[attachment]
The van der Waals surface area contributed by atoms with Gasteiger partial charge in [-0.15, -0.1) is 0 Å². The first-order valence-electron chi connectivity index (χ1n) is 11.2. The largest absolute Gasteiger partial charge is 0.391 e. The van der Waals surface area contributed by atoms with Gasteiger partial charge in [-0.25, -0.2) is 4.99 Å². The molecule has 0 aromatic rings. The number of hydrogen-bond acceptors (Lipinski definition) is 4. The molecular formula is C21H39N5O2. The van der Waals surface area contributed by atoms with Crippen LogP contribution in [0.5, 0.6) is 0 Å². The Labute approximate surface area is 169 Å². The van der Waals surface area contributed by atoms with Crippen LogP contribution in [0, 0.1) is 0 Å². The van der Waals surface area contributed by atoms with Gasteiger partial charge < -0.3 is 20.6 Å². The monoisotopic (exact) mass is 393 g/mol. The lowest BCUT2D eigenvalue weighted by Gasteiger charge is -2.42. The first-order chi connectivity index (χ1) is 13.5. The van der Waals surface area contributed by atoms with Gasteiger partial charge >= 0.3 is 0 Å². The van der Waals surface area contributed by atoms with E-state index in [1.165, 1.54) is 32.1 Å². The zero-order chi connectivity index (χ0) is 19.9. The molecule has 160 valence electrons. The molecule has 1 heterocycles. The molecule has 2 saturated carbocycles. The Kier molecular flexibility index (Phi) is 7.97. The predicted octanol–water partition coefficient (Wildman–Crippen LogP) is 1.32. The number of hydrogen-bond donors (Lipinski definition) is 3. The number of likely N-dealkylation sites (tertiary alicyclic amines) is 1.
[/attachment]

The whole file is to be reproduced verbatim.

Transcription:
The van der Waals surface area contributed by atoms with Gasteiger partial charge in [-0.15, -0.1) is 0 Å². The first-order valence-electron chi connectivity index (χ1n) is 11.2. The largest absolute Gasteiger partial charge is 0.391 e. The van der Waals surface area contributed by atoms with Gasteiger partial charge in [-0.25, -0.2) is 4.99 Å². The molecule has 0 aromatic rings. The number of hydrogen-bond acceptors (Lipinski definition) is 4. The molecular formula is C21H39N5O2. The van der Waals surface area contributed by atoms with Crippen LogP contribution in [0.5, 0.6) is 0 Å². The Labute approximate surface area is 169 Å². The van der Waals surface area contributed by atoms with Crippen LogP contribution in [0, 0.1) is 0 Å². The van der Waals surface area contributed by atoms with Gasteiger partial charge < -0.3 is 20.6 Å². The monoisotopic (exact) mass is 393 g/mol. The lowest BCUT2D eigenvalue weighted by Gasteiger charge is -2.42. The first-order chi connectivity index (χ1) is 13.5. The van der Waals surface area contributed by atoms with Gasteiger partial charge >= 0.3 is 0 Å². The van der Waals surface area contributed by atoms with E-state index in [1.165, 1.54) is 32.1 Å². The zero-order chi connectivity index (χ0) is 19.9. The molecule has 160 valence electrons. The molecule has 1 heterocycles. The molecule has 2 saturated carbocycles. The Kier molecular flexibility index (Phi) is 7.97. The predicted octanol–water partition coefficient (Wildman–Crippen LogP) is 1.32. The number of hydrogen-bond donors (Lipinski definition) is 3. The number of likely N-dealkylation sites (tertiary alicyclic amines) is 1.